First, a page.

Sunday, March 24, 2013

Overclocking your Intel GPU on Linux

First things first: If you damage your hardware and burn down your house, it's not my problem. You've been warned!

So after a bit of irc discusssions yesterday it turns out that you can overclock intel gpus by quite a margin. Which makes some sense now that the gfx performance of intel chips isn't something to be completely ashamed of.

You need a few ingredients:
  • An Sandybridge/Ivybridge Intel GPU (Intel HD 2000/3000/2500/4000 in marketing speak).
  • A "enthusiast" motherboard which allows you to set gpu overclocking settings (higher frequency and voltage).
  • Lastet drm-intel-nightly kernel branch from drm-intel git or at least a kernel built with this patch from Ben Widawsky. The patch should apply to pretty much any recent stable kernel. Without that patch gpu turbo support is broken.
  • Preferably a desktop gpu with a big cooling rig. Overclocking on modern intel chips essentially just increases the turbo headroom into the unvalidated range (with the potential for hangs and corruptions in rendering). And if your cooling system can't keep up with the increased heat output the on-chip controller will quickly clamp your clocks down to the non-turbo frequency.
  • Your favorite gpu benchmark. The reason for that is the thermal throttling when running in the turbo range: It happens behind the driver's back and the only observable effect is a slower gpu - the current frequency value in sysfs is still the same!
To check whether it all works out you can boot with drm.debug=0xe appended to your kernel cmdline and check dmesg for the gpu overclocking support debug message:

[98650.411179] [drm:gen6_enable_rps], overclocking supported, adjusting frequency max from 1300MHz to 1300MHz

Yeah, my system doesn't really support overclocking :(

Or check in sysfs in /sys/class/drm/card0 the various gt_*_freq_mhz files. You can also use those to limit the upper clock, which is useful for figuring out at which frequency your gpu is still stable at for a given voltage setting.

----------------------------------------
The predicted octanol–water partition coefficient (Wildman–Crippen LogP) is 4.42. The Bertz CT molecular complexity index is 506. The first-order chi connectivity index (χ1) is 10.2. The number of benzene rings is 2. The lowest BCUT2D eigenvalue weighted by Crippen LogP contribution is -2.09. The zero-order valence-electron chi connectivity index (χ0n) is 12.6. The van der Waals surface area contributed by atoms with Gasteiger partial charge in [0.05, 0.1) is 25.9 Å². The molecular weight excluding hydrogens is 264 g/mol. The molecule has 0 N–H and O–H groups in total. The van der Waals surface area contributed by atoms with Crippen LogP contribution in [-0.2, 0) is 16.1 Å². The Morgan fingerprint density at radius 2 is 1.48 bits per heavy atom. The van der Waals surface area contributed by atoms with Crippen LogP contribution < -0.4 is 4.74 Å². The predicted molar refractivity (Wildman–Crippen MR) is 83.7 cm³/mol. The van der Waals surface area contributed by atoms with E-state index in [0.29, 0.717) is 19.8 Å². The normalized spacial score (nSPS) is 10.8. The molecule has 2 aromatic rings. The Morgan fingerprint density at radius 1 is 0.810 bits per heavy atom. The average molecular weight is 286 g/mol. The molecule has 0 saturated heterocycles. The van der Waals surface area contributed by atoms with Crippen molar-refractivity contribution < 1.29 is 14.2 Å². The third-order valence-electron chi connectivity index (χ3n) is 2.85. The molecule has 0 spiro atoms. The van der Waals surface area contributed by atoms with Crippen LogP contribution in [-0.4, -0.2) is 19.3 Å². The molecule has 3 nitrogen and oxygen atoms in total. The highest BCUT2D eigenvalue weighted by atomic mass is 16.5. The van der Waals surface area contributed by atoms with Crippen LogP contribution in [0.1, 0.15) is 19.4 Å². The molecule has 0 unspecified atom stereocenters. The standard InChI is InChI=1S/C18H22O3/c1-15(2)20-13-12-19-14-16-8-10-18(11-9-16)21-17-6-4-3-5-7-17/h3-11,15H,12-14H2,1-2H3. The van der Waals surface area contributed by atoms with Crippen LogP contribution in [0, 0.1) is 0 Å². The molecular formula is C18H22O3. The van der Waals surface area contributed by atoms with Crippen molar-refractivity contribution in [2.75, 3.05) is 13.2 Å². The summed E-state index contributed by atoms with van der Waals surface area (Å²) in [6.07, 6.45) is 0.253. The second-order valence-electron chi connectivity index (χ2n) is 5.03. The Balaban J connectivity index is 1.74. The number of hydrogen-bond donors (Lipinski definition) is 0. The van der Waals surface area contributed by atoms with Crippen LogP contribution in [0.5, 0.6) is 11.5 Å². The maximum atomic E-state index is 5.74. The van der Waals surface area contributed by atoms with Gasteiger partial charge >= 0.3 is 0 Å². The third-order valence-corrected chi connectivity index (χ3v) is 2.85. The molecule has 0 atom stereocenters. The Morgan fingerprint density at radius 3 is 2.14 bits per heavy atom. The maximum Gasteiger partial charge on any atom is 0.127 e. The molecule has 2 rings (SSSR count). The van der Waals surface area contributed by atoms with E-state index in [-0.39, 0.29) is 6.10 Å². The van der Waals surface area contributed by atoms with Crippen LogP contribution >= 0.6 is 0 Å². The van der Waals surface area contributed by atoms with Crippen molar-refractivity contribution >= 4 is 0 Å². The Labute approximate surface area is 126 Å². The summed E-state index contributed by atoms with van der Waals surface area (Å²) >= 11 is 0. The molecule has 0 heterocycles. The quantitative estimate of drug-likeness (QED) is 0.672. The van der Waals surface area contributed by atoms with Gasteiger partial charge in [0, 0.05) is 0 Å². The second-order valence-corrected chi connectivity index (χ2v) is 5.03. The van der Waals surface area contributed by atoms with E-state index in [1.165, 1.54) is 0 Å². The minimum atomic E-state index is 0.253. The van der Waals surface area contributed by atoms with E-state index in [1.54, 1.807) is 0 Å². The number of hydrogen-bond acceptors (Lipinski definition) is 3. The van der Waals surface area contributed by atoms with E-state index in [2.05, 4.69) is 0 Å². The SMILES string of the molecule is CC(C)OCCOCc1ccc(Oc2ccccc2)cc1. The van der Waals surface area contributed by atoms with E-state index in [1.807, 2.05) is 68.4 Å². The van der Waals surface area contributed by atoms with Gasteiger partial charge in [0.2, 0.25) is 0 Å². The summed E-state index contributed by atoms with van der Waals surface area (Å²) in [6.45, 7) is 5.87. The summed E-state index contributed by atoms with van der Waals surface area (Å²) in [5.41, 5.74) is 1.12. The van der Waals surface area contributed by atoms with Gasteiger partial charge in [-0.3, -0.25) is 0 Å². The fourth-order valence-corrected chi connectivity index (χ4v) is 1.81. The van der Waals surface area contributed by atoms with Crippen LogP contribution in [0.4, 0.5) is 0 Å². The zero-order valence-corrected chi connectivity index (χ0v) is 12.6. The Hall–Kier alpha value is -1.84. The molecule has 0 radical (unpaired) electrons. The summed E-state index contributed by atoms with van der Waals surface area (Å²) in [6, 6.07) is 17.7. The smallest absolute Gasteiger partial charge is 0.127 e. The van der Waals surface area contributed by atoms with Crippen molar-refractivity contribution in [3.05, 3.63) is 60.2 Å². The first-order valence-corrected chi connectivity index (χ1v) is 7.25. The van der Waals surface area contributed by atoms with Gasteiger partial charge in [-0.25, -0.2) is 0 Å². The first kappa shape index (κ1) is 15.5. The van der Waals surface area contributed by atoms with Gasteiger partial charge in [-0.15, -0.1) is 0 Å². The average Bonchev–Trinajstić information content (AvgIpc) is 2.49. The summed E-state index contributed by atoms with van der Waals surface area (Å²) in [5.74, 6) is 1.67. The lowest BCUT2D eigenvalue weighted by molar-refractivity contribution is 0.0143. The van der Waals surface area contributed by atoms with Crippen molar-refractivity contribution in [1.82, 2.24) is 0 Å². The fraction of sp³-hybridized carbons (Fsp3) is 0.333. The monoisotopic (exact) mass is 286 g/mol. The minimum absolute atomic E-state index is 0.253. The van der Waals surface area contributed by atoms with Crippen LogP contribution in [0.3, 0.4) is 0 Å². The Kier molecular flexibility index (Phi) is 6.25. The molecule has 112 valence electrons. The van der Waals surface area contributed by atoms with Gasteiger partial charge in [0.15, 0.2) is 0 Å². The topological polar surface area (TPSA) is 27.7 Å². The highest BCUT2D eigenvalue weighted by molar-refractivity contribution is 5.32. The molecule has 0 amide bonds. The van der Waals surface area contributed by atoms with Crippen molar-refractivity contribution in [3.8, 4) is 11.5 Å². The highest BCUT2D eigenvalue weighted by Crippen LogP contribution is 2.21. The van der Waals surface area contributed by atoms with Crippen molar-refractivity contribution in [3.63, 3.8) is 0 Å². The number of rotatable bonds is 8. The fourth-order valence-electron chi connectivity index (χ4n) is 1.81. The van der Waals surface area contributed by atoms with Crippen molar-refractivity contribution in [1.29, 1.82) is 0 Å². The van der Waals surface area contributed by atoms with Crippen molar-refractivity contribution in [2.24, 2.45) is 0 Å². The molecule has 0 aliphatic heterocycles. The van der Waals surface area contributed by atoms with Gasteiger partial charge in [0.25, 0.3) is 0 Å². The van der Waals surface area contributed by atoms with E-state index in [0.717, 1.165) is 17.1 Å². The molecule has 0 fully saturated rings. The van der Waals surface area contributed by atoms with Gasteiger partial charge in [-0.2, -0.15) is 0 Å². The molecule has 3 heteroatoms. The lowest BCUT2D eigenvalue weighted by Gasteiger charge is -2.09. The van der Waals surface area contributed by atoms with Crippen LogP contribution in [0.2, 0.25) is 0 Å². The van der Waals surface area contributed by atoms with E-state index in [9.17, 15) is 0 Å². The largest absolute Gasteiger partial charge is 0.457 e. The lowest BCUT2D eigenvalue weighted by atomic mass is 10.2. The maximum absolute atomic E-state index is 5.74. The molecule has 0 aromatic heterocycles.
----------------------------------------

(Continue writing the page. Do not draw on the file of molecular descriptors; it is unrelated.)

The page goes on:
Limiting the lower clocks is usually not interesting, since it will only affect how much power the hardware can safe under intermediate loads. And you want to aggressively reduce heat output to better use the turbo range when needed.

If you play around with this please drop a comment with your results - I only have boring Intel developer board's around here which don't support overclocking. So no fun fore me. But freezer on #intel-gfx managed to overclock his desktop Ivybridge from 1.1GHz to 1.6GHz with only a small voltage increase, and fps in CS:S increased quite a bit due to that.

Happy overclocking and benchmarking

Update: In debugfs you can check the CAGF (current actual gt frequency) field in the i915_cur_delayinfo file for the real frequency, including any effects due to thermal throttling.

Update 2: Latest kernels (and so also 3.10) will limit the gpu frequency at boot-up to the non-overclocked range. This should prevent crashes while booting, but it also means that you need to manually set the overclocked frequency limit.

2 comments:

  1. I have a g45 mainboard that for a long time suffered from overheating in the GPU, since I was using a large tower cooler on the processor with no fan besides the power supply sucking air out of it, but that wasn't enough for the passive cooler on the north bridge. I think it would be much more useful to underclock the GPU to make it work with just passive coolers on both the CPU and the northbridge.

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  2. I'm on linux with a Intel HD 3000. From the beginning it suffer for overheating also with Google Earth.

    Can this be caused by "Gpu turbo support" ?

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